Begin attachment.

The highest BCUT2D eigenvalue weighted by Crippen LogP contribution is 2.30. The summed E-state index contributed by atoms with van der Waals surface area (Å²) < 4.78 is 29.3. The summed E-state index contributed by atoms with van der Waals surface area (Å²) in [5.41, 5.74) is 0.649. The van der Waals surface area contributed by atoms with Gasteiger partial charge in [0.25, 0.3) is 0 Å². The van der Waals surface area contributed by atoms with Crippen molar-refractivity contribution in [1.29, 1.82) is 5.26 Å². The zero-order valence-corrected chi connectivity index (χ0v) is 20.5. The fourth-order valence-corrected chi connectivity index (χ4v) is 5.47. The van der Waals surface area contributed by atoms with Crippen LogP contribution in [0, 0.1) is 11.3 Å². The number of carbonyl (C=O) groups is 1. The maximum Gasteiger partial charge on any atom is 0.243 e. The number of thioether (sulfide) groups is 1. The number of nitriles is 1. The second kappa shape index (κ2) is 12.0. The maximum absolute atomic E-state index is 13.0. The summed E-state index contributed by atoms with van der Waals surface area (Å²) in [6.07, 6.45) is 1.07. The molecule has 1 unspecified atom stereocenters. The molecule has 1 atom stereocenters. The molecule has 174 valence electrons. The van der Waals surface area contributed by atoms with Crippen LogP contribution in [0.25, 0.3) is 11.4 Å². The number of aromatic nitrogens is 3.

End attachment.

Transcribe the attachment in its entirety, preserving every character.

The highest BCUT2D eigenvalue weighted by Crippen LogP contribution is 2.30. The summed E-state index contributed by atoms with van der Waals surface area (Å²) < 4.78 is 29.3. The summed E-state index contributed by atoms with van der Waals surface area (Å²) in [5.41, 5.74) is 0.649. The van der Waals surface area contributed by atoms with Gasteiger partial charge in [0.25, 0.3) is 0 Å². The van der Waals surface area contributed by atoms with Crippen molar-refractivity contribution in [1.29, 1.82) is 5.26 Å². The zero-order valence-corrected chi connectivity index (χ0v) is 20.5. The fourth-order valence-corrected chi connectivity index (χ4v) is 5.47. The van der Waals surface area contributed by atoms with Crippen LogP contribution in [0, 0.1) is 11.3 Å². The number of carbonyl (C=O) groups is 1. The maximum Gasteiger partial charge on any atom is 0.243 e. The number of thioether (sulfide) groups is 1. The number of nitriles is 1. The second kappa shape index (κ2) is 12.0. The maximum absolute atomic E-state index is 13.0. The summed E-state index contributed by atoms with van der Waals surface area (Å²) in [6.07, 6.45) is 1.07. The molecule has 1 unspecified atom stereocenters. The molecule has 1 atom stereocenters. The molecule has 174 valence electrons. The van der Waals surface area contributed by atoms with Crippen LogP contribution in [0.25, 0.3) is 11.4 Å². The number of aromatic nitrogens is 3.